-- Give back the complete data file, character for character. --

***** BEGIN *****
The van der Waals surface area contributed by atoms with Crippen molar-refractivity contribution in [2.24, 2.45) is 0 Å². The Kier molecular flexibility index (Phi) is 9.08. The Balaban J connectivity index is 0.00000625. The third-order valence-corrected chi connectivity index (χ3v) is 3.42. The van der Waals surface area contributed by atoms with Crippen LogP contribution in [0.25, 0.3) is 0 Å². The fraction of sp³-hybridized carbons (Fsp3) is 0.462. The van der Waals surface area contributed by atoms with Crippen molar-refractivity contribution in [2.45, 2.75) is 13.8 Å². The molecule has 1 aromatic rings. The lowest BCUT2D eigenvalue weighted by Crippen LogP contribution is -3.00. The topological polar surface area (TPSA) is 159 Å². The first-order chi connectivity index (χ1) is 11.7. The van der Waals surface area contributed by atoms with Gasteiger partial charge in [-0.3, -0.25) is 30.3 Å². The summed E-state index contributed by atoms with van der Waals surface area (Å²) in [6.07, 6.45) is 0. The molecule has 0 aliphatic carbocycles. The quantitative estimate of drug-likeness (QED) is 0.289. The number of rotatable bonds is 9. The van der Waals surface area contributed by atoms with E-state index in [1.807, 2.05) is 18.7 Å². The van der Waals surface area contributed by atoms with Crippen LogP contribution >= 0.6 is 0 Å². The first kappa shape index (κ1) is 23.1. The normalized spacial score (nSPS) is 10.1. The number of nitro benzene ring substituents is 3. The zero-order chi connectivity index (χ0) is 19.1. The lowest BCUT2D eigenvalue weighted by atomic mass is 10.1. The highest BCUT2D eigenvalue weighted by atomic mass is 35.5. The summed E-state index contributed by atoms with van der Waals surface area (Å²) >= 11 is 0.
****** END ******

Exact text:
The van der Waals surface area contributed by atoms with Crippen molar-refractivity contribution in [2.24, 2.45) is 0 Å². The Kier molecular flexibility index (Phi) is 9.08. The Balaban J connectivity index is 0.00000625. The third-order valence-corrected chi connectivity index (χ3v) is 3.42. The van der Waals surface area contributed by atoms with Crippen LogP contribution in [0.25, 0.3) is 0 Å². The fraction of sp³-hybridized carbons (Fsp3) is 0.462. The van der Waals surface area contributed by atoms with Crippen molar-refractivity contribution in [2.45, 2.75) is 13.8 Å². The molecule has 1 aromatic rings. The lowest BCUT2D eigenvalue weighted by Crippen LogP contribution is -3.00. The topological polar surface area (TPSA) is 159 Å². The first-order chi connectivity index (χ1) is 11.7. The van der Waals surface area contributed by atoms with Gasteiger partial charge in [-0.3, -0.25) is 30.3 Å². The summed E-state index contributed by atoms with van der Waals surface area (Å²) in [6.07, 6.45) is 0. The molecule has 0 aliphatic carbocycles. The quantitative estimate of drug-likeness (QED) is 0.289. The number of rotatable bonds is 9. The van der Waals surface area contributed by atoms with E-state index in [1.807, 2.05) is 18.7 Å². The van der Waals surface area contributed by atoms with Crippen LogP contribution >= 0.6 is 0 Å². The first kappa shape index (κ1) is 23.1. The normalized spacial score (nSPS) is 10.1. The number of nitro benzene ring substituents is 3. The zero-order chi connectivity index (χ0) is 19.1. The lowest BCUT2D eigenvalue weighted by atomic mass is 10.1. The highest BCUT2D eigenvalue weighted by atomic mass is 35.5. The summed E-state index contributed by atoms with van der Waals surface area (Å²) >= 11 is 0.